In another example, during the 2004 tsunami in Indonesia, aid poured in from all over the world—governments, relief organizations, corporations, and private citizens—to the tune of $7 billion. The U.S. initially pledged $35 million, quickly increased it to $350 million and President George W. Bush then asked Congress to increase it to $950 million. Total damage from the tsunami is estimated at from $4.5 billion to $5 billion.
In the United States, the government budget for FY 06 calls for approximately: $447 billion for Defense, $33.6 billion for State Department, $49.9 billion for Homeland Security (CIA, Secret Service, Coast Guard, etc.), and $94.6 billion for Agriculture (including protection of food supply). The U.S. Government spends billions on global image (State), security and loss prevention (Homeland Security and Agriculture), and response (Defense). The dollars are budgeted for certain expected line items, but in fact may be spent differently, depending on the unexpected. I doubt any government official questioned how much we had in the budget before the decision was made to bail our citizens out of Lebanon when war broke out.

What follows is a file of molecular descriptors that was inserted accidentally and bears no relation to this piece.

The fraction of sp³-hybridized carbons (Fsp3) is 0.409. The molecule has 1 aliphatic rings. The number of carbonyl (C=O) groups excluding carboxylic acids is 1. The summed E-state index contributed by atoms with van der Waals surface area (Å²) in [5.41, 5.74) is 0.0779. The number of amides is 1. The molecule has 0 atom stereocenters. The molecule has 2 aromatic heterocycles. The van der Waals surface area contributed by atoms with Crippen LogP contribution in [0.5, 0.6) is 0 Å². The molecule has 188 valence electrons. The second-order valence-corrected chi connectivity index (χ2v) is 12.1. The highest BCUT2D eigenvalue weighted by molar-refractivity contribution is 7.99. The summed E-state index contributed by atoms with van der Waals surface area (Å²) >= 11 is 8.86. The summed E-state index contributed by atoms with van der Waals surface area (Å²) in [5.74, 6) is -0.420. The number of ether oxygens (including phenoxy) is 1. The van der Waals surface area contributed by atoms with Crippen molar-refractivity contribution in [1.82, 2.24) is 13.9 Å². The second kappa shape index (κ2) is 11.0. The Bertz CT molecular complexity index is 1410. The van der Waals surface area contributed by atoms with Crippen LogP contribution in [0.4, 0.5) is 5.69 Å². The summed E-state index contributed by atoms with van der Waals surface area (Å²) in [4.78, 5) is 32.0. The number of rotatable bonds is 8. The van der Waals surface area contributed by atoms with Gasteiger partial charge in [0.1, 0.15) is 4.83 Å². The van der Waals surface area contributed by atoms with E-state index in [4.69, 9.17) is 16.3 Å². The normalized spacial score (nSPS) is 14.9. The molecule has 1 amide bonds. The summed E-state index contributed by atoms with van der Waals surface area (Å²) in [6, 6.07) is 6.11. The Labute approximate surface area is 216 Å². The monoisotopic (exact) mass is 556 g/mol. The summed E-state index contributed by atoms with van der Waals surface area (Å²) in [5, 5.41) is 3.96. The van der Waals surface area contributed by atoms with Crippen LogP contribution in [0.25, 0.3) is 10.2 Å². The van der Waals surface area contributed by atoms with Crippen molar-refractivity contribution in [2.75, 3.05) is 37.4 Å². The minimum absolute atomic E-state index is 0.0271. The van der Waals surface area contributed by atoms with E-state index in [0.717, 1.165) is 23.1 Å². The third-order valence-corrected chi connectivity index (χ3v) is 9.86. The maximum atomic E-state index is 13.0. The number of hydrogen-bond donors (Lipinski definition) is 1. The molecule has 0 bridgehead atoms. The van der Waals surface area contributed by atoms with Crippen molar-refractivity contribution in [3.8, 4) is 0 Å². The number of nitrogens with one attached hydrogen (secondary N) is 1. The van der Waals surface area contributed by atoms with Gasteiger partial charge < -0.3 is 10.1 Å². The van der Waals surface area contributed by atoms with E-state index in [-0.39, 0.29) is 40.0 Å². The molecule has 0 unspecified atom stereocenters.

Hurricane Katrina is a good example of an event that will be paid for by government assistance likely extending over more than 5 years. In government terms, what is $10 billion over 5 or 10 years? It's just "a bump in the road." Deficit spending does not seem to worry too many politicians in Washington for programs with less clarity than a catastrophe in terms of spending.
From a U.S. perspective, there has been a backdrop of financial protection against terrorist acts, provided by the Terrorism Risk Insurance Act (TRIA) of 2002, which the government extended to December 31, 2007. As most insurance professionals know, this protection is focused on terrorist acts within the United States, perpetrated by non-U.S. citizens.
Premiums under TRIA are fairly reasonable for most insureds. However, New York City is an exception due to limited capacity and high premiums. The insurance companies, in a risk-sharing view, have been forced by the federal government to take very large deductibles (multiples of their net and treaty capacity), a function of their written premiums.